This infographic from MastersDegree.net has a lot of great information about the oceans and how the diverse geography and ecology affects human life on Planet Earth.
Inner Space vs. Outer Space
What I find most interesting is the fact that so little exploration has been done on the deepest parts of the oceans. In fact, explorers have only been to the bottom of the ocean’s deepest trench 2 times in history. Once in 1960 and once back in March when Film Director James Cameron, with his own money, took a submarine to the bottom of the Challenger Deep in the Mariana Trench.
The first human to reach the 6.8-mile-deep (11-kilometer-deep) undersea valley solo, Cameron arrived at the bottom with the tech to collect scientific data, specimens, and visions unthinkable in 1960, when the only other manned Challenger Deep dive took place, according to members of the National Geographic expedition. [National Geographic]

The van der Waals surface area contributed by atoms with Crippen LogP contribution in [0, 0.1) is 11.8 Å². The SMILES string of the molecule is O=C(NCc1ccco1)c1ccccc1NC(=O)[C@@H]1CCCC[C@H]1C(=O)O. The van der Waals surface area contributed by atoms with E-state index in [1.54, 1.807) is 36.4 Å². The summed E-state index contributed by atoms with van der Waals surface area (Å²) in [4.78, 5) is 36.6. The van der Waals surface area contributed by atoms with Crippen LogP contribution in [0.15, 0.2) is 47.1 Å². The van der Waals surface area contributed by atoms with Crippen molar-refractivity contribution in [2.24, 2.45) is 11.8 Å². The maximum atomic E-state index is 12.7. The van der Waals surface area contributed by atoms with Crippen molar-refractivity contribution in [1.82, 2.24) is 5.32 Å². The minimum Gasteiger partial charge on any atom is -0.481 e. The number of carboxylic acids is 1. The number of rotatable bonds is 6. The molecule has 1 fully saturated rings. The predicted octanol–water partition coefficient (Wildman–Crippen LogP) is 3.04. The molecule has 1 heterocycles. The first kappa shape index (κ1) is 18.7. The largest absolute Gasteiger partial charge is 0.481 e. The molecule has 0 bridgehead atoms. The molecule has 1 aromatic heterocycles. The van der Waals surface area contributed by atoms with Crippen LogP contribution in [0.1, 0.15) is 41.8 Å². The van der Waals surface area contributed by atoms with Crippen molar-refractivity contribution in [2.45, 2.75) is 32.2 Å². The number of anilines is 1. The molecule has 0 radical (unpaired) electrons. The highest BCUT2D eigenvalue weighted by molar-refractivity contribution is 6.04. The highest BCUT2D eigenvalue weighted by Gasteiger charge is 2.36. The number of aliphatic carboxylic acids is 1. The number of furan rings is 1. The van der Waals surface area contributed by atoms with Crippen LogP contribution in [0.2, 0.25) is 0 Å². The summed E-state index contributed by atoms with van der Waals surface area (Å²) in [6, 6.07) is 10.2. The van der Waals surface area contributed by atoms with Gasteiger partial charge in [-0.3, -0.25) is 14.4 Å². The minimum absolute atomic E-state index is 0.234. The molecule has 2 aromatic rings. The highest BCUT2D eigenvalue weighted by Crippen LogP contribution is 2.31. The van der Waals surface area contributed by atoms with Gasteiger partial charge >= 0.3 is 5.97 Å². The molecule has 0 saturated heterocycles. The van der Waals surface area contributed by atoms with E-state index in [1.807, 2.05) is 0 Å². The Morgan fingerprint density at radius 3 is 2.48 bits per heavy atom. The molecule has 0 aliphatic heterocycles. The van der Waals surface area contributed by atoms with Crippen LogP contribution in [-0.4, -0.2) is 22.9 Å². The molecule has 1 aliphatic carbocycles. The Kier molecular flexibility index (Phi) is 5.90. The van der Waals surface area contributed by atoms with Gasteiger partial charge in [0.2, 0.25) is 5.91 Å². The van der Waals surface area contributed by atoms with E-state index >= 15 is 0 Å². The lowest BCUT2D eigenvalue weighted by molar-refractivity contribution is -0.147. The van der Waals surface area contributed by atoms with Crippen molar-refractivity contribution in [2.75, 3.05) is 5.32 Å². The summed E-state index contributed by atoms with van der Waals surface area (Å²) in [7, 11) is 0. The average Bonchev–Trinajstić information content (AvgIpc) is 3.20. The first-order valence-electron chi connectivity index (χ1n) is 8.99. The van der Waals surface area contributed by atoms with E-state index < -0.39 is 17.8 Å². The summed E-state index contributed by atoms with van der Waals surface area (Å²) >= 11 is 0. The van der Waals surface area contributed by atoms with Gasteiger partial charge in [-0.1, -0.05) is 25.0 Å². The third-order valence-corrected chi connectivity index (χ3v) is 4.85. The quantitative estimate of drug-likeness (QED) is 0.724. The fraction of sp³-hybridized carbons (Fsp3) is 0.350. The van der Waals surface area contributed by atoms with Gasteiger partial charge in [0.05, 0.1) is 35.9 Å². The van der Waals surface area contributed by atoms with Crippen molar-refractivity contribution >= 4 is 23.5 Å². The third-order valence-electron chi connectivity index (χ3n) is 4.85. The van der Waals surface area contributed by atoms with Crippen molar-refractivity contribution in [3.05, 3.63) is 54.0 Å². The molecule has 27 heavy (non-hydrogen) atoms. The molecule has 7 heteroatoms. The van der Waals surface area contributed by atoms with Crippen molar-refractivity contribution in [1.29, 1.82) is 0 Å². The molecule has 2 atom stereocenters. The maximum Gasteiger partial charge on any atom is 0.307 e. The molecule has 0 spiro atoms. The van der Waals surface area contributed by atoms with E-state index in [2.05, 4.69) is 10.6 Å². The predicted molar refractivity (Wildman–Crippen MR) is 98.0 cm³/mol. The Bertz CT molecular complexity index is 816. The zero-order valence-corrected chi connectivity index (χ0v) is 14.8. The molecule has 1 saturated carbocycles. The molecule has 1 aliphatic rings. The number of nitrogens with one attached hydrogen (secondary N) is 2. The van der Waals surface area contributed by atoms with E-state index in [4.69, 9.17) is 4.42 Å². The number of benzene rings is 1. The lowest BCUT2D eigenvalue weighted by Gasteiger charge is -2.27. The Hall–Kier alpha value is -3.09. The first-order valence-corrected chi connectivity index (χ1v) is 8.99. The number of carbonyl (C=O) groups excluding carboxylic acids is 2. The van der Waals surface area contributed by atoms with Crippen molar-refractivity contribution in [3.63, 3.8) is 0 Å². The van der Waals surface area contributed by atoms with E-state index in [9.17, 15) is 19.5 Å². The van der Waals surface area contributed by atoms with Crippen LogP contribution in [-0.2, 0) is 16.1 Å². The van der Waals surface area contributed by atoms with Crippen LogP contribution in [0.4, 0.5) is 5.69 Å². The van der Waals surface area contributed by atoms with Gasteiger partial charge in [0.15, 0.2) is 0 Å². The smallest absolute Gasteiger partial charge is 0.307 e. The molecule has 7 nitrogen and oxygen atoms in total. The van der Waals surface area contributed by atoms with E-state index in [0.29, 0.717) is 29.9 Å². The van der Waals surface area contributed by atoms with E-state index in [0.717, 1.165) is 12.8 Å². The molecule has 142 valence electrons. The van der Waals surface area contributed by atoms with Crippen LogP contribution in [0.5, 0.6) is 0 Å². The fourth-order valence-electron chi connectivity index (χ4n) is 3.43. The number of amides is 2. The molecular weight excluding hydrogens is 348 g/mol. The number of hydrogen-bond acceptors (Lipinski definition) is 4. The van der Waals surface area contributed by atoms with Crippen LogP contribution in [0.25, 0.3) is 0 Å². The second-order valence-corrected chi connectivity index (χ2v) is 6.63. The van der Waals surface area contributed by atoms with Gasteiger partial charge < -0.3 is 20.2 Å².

The Mariana Trench
The Mariana Trench is the deepest part of the oceans. It’s DEEEEEP and very hard to get to. If you go by how many people have need there, it is harder to get to than an orbit in space, or even the Moon.
The Mariana Trench or Marianas Trench is the deepest part of the world’s oceans. It is located in the western Pacific Ocean, to the east of the Mariana Islands. The trench is about 2,550 kilometres (1,580 mi) long but has a mean width of only 69 kilometres (43 mi). It reaches a maximum-known depth of 10.994 km (10,994 ± 40 m) or 6.856 mi (36,069 ± 131 ft) at the Challenger Deep, a small slot-shaped valley in its floor, at its southern end, although some unrepeated measurements place the deepest portion at 11.03 kilometres (6.85 mi). [Wikipedia]